The Lincoln County prosecutor, a friendly man, shoved the photograph under the noses of anybody who wanted to look. The woman in the photograph, tall and blond, was locked on her target, her mouth pulled askew against the stock of her rifle. Smoke puffed out from the end of the barrel as she fired. Sandy Jones was the woman's name. She'd been charged with murder, and the reporters were scrambling for the story.
Something about a murder case fascinates as well as frightens me. If you lose, the state hauls your client off and locks him up in some dank hole for the rest of his life, or an anonymous state-sanctioned murderer pulls the lever and your client is burned to death in the electric chair or gasps and turns purple and foams at the mouth in the gas chamber. And what happens to the lawyer who defended the poor bastard? If he was worth a damn and cared, a part of him dies along with his client. He drowns in his nightmares. He thinks that if he'd been more competent, prepared better, or called one more witness, maybe he could have saved his client.
A small-time real estate developer named Wilfred Gerttula was dead -- shot cleanly through the chest. Not only that, the prosecutor had an eyewitness to the murder, the dead man's wife, Monica, who said she'd seen Sandy Jones murder her husband, shoot him point-blank with the gun in the photograph. She ought to know, she said. She took the photograph. Then Monica said this Jones woman drove off with her dying husband in her husband's own pickup. It had been a cold-blooded, premeditated killing.
Sandy Jones was thirty-nine years old at the time she was arrested. She hadn't lounged in a bed of roses. Out of high school she'd gone to work in a cannery sorting berries. After that she managed one of those small motels that brags with its flickering neon sign that it's "modern," which means it has running water, sometimes. Sandy saw to all of the maintenance, painted, fixed the leaking faucets, and filled in the chuckholes in the driveway. Earlier a drunk driver ran into her, injuring her back and ribs. She and Mike Sr. had had a stormy marriage. He drank. They separated. He quit drinking. They got together again. And during his comings and goings their two kids, Little Mike and Shawn, were seeded and born.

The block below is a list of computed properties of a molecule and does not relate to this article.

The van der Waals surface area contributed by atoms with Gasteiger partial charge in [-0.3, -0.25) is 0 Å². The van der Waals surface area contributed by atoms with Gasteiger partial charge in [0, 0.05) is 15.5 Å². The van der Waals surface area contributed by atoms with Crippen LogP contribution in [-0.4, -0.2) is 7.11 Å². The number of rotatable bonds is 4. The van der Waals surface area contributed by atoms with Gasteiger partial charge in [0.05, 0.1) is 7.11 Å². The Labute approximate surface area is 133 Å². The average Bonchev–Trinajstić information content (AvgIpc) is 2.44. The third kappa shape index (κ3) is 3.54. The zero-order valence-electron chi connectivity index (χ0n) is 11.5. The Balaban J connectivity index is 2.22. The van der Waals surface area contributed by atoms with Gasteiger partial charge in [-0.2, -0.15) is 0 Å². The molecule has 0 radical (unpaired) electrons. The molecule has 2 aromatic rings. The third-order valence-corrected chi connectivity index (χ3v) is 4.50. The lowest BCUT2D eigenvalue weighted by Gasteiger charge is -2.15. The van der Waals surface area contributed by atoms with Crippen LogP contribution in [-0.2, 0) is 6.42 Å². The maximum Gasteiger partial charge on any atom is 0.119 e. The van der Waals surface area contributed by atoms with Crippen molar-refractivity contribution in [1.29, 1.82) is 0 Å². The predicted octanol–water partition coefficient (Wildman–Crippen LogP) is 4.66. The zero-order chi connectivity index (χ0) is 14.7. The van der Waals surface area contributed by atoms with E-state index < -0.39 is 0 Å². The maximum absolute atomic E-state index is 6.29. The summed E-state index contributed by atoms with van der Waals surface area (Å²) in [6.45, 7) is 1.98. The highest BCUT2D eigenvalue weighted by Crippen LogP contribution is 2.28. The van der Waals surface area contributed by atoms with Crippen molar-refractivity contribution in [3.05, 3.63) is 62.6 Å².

Big Mike, as the family called him to distinguish him from their young son, Mike Jr., was a broad, muscled man of average height with wavy red hair, a red beard, an outdoor face, and powerful arms. He'd been a fisherman in Alaska, but that was before he'd been hurt working in the woods. After that, to feed his family he fished for salmon in the Siletz River and worked at whatever odd jobs he could find.
When, in the last days of July 1985, Sandy and Little Mike, by then fifteen, were both charged with murder, Mike Jones was like a lot of folks who face the crushing power of the state. He didn't know what to do; he had to find a lawyer to defend both his wife and son, and he had no money. The Joneses never had much. When their bills weren't paid, the phone company shut their phone off, and sometimes the power company shut off the electricity. They lived on a twenty-nine-acre swamp-bottom farm in a rickety, leaky-roofed house that was little more than a shack with a porch. The boundaries of their small, severely overgrazed pasture were marked by a dilapidated fence, the rotted posts leaning, the wire sagging. Derelict car bodies, rusted and in parts, were strewn here and there along with an assortment of other junk and a couple of outbuildings, one of which served as a barn for the kids' pony and the milk cow, and the other as a well house. The bank's mortgage was attached to the place like a cop's chokehold on a suspect.